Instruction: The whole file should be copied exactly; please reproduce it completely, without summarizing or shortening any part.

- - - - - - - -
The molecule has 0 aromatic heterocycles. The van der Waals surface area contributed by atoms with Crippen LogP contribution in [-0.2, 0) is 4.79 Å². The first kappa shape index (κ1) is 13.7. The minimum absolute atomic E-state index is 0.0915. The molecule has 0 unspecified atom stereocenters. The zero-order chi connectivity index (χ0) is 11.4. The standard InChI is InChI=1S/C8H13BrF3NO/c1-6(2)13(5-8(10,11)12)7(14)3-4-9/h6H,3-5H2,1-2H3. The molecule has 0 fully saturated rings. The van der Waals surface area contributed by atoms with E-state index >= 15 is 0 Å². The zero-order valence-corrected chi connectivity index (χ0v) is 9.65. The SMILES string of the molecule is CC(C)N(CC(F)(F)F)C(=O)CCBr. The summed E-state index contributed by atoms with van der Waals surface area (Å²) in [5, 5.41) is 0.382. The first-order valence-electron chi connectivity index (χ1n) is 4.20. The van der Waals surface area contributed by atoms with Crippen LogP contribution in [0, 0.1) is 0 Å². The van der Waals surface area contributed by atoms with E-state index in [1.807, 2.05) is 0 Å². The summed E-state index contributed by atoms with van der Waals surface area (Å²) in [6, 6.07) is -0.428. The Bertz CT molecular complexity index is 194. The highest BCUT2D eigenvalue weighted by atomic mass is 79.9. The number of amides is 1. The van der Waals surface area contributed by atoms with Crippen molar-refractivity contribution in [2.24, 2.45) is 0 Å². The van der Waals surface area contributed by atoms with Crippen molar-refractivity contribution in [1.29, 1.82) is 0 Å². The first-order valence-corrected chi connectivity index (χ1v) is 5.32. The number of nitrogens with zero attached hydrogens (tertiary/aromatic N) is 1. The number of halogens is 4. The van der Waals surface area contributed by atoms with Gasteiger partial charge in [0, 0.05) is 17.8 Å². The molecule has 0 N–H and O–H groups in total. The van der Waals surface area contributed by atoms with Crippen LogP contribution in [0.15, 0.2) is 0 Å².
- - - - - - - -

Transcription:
The molecule has 0 aromatic heterocycles. The van der Waals surface area contributed by atoms with Crippen LogP contribution in [-0.2, 0) is 4.79 Å². The first kappa shape index (κ1) is 13.7. The minimum absolute atomic E-state index is 0.0915. The molecule has 0 unspecified atom stereocenters. The zero-order chi connectivity index (χ0) is 11.4. The standard InChI is InChI=1S/C8H13BrF3NO/c1-6(2)13(5-8(10,11)12)7(14)3-4-9/h6H,3-5H2,1-2H3. The molecule has 0 fully saturated rings. The van der Waals surface area contributed by atoms with E-state index >= 15 is 0 Å². The zero-order valence-corrected chi connectivity index (χ0v) is 9.65. The SMILES string of the molecule is CC(C)N(CC(F)(F)F)C(=O)CCBr. The summed E-state index contributed by atoms with van der Waals surface area (Å²) in [5, 5.41) is 0.382. The first-order valence-electron chi connectivity index (χ1n) is 4.20. The van der Waals surface area contributed by atoms with Crippen LogP contribution in [0, 0.1) is 0 Å². The van der Waals surface area contributed by atoms with E-state index in [1.807, 2.05) is 0 Å². The summed E-state index contributed by atoms with van der Waals surface area (Å²) in [6, 6.07) is -0.428. The Bertz CT molecular complexity index is 194. The highest BCUT2D eigenvalue weighted by atomic mass is 79.9. The number of amides is 1. The van der Waals surface area contributed by atoms with Crippen molar-refractivity contribution in [2.24, 2.45) is 0 Å². The van der Waals surface area contributed by atoms with Crippen molar-refractivity contribution in [1.29, 1.82) is 0 Å². The first-order valence-corrected chi connectivity index (χ1v) is 5.32. The number of nitrogens with zero attached hydrogens (tertiary/aromatic N) is 1. The number of halogens is 4. The van der Waals surface area contributed by atoms with Gasteiger partial charge in [0, 0.05) is 17.8 Å². The molecule has 0 N–H and O–H groups in total. The van der Waals surface area contributed by atoms with Crippen LogP contribution in [0.15, 0.2) is 0 Å².